Martin Luther King Jr. regularly stayed at A. G. Gaston’s and held meetings in his “war room” to organize. It was here that King decided to go to jail to support the movement. During that incarceration in 1963, King wrote his influential “Letter from Birmingham Jail.”

[Martin Luther King, Jr. and Ralph Abernathy outside A.G. Gaston Motel,] 1963. Birmingham Police Department. Birmingham, Ala. Public Library Archives.

Birmingham Public Library
March to protest violence against SNCC-led protestors, Montgomery 1965

The Ben Moore Hotel & Malden Brothers Barbershop

The four-story Ben Moore Hotel was a popular Green Book listing in Montgomery, Alabama. The hotel was built in 1952, by M.F. Dinty Moore, a carpenter who was the son of a tenant farmer.

Before, during, and after the Montgomery Bus Boycott, Dr. King and his inner circle held secret meetings on the roof of the Ben Moore Hotel. On the first floor, Dr. King, Ralph Abernathy, officials from the NAACP, and other civil rights leaders socialized in the Malden Brothers Barbershop.

Nelson Malden regularly cut Dr. Martin Luther King’s hair at Malden Brothers Barbershop at the Ben Moore Hotel.

March to Protest Violence Against SNCC-led Protestors, Montgomery, 1965. Bob Adelman. ©Bob Adelman Estate.


Motel Simbeth

Modjeska Simkins co-owned Motel Simbeth, a Green Book site from 1956 to 1961 in Columbia, South Carolina. The motel’s motto was: “Rest for the weary on this side of the Jordan.”

Motel Simbeth offered accommodation for Black travelers, and was used as a headquarters for civil rights efforts, including important work with the NAACP. Simkins also housed civil rights leaders passing through South Carolina at her home, among them Dr. Martin Luther King Jr. and Thurgood Marshall.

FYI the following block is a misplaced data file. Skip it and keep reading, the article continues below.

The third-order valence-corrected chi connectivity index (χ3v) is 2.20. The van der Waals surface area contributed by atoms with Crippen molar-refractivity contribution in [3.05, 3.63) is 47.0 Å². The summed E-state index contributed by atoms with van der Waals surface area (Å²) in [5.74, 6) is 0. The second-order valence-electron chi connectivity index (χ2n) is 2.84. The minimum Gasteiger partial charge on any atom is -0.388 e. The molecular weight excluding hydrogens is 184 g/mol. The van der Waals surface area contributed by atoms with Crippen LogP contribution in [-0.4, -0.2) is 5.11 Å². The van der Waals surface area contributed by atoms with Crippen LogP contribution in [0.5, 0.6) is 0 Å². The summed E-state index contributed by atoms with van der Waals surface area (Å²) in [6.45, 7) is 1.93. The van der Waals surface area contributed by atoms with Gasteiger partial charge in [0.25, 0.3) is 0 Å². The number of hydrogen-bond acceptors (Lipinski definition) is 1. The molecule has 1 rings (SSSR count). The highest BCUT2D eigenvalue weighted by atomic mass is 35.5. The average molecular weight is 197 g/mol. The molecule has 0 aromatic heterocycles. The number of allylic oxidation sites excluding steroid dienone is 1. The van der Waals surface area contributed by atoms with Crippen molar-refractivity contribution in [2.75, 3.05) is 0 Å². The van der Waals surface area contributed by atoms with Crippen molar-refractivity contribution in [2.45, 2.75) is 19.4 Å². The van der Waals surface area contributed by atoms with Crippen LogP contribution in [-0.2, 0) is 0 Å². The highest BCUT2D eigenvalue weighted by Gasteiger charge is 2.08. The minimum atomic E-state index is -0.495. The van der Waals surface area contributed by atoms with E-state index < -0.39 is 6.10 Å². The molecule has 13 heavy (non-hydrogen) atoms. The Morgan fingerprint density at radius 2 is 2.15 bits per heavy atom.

Known as the “matriarch of civil rights activists in South Carolina,” Simbeth’s birth date of December 5 is now recognized as Modjeska Simkins Day in Columbia, South Carolina.

“I don’t even hate the Ku Klux Klan, because if they’re fool enough to do what they want to do . . . just so they don’t come here and step off that sidewalk onto my walkway . . . they can build a cross right out there if they want to, but don’t come up on my porch.”

—Modjeska Simkins, civil rights activist

[Home of Modjeska Simkins]. Photograph by Candacy Taylor.

Modjeska Simkins House
Change is Gonna come

In the last decades of the Green Book’s publication, the content of the Green Book grew bolder, mirroring the political tone of the day. The streets throughout America were buzzing with change—students, teachers, preachers, mothers, and fathers were part of a community of activists agitating the status quo.

Travelers on the road were a part of this sea change, and the editors of the Green Book met them there.

People being hit with a water cannon
Alabama Fire Department Aims High-Pressure Water Hoses at Civil Rights Demonstrators, 1963.
Charles Moore. Collection of the Smithsonian National Museum of African American History and Culture, (c) Charles Moore.

“Every age across recorded time, had its minority group pinioned in the talons of prejudice…History shows the rewards gained when a race made its own struggle against the ebb and flow of local and national passions.